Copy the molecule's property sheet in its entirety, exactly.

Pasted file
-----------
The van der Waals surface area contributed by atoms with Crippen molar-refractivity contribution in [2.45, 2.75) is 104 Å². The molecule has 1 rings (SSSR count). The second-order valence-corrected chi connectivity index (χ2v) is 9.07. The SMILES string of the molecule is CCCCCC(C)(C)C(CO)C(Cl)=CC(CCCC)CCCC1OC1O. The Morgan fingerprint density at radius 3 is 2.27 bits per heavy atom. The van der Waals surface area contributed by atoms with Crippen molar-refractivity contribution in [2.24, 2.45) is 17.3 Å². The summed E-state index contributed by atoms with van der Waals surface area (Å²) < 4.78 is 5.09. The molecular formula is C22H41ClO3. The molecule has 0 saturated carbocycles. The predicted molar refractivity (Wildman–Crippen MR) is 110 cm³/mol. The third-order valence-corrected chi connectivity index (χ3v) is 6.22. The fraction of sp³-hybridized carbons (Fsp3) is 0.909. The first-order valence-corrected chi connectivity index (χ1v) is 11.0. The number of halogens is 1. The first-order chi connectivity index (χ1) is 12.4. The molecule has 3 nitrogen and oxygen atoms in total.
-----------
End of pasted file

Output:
The van der Waals surface area contributed by atoms with Crippen molar-refractivity contribution in [2.45, 2.75) is 104 Å². The molecule has 1 rings (SSSR count). The second-order valence-corrected chi connectivity index (χ2v) is 9.07. The SMILES string of the molecule is CCCCCC(C)(C)C(CO)C(Cl)=CC(CCCC)CCCC1OC1O. The Morgan fingerprint density at radius 3 is 2.27 bits per heavy atom. The van der Waals surface area contributed by atoms with Crippen molar-refractivity contribution in [2.24, 2.45) is 17.3 Å². The summed E-state index contributed by atoms with van der Waals surface area (Å²) < 4.78 is 5.09. The molecular formula is C22H41ClO3. The molecule has 0 saturated carbocycles. The predicted molar refractivity (Wildman–Crippen MR) is 110 cm³/mol. The third-order valence-corrected chi connectivity index (χ3v) is 6.22. The fraction of sp³-hybridized carbons (Fsp3) is 0.909. The first-order valence-corrected chi connectivity index (χ1v) is 11.0. The number of halogens is 1. The first-order chi connectivity index (χ1) is 12.4. The molecule has 3 nitrogen and oxygen atoms in total.